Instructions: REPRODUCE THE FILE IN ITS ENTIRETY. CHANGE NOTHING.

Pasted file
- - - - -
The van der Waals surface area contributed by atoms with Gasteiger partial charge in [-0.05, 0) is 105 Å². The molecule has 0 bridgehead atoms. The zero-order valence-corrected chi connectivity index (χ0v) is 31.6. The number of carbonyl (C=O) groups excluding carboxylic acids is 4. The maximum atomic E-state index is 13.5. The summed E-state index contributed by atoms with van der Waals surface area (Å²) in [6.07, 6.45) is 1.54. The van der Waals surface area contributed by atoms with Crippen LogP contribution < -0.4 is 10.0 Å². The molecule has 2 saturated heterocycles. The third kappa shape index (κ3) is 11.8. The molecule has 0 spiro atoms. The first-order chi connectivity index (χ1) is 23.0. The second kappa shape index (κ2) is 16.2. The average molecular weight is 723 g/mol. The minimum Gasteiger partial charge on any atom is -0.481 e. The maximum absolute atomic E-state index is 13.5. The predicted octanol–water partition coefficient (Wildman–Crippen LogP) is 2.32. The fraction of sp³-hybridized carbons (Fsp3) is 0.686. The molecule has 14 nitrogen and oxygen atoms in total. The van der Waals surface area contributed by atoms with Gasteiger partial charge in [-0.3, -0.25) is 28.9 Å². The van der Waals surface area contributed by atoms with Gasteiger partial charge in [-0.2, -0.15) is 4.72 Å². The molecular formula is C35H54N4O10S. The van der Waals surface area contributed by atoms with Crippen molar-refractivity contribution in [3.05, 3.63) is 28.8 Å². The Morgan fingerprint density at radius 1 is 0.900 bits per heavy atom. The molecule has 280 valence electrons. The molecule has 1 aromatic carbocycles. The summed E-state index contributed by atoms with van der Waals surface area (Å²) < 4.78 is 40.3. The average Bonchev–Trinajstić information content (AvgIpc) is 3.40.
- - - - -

The van der Waals surface area contributed by atoms with Gasteiger partial charge in [-0.05, 0) is 105 Å². The molecule has 0 bridgehead atoms. The zero-order valence-corrected chi connectivity index (χ0v) is 31.6. The number of carbonyl (C=O) groups excluding carboxylic acids is 4. The maximum atomic E-state index is 13.5. The summed E-state index contributed by atoms with van der Waals surface area (Å²) in [6.07, 6.45) is 1.54. The van der Waals surface area contributed by atoms with Crippen LogP contribution < -0.4 is 10.0 Å². The molecule has 2 saturated heterocycles. The third kappa shape index (κ3) is 11.8. The molecule has 0 spiro atoms. The first-order chi connectivity index (χ1) is 23.0. The second kappa shape index (κ2) is 16.2. The average molecular weight is 723 g/mol. The minimum Gasteiger partial charge on any atom is -0.481 e. The maximum absolute atomic E-state index is 13.5. The predicted octanol–water partition coefficient (Wildman–Crippen LogP) is 2.32. The fraction of sp³-hybridized carbons (Fsp3) is 0.686. The molecule has 14 nitrogen and oxygen atoms in total. The van der Waals surface area contributed by atoms with Gasteiger partial charge in [-0.3, -0.25) is 28.9 Å². The van der Waals surface area contributed by atoms with Gasteiger partial charge in [-0.2, -0.15) is 4.72 Å². The molecular formula is C35H54N4O10S. The van der Waals surface area contributed by atoms with Crippen molar-refractivity contribution in [3.05, 3.63) is 28.8 Å². The Morgan fingerprint density at radius 1 is 0.900 bits per heavy atom. The molecule has 280 valence electrons. The molecule has 1 aromatic carbocycles. The summed E-state index contributed by atoms with van der Waals surface area (Å²) < 4.78 is 40.3. The average Bonchev–Trinajstić information content (AvgIpc) is 3.40.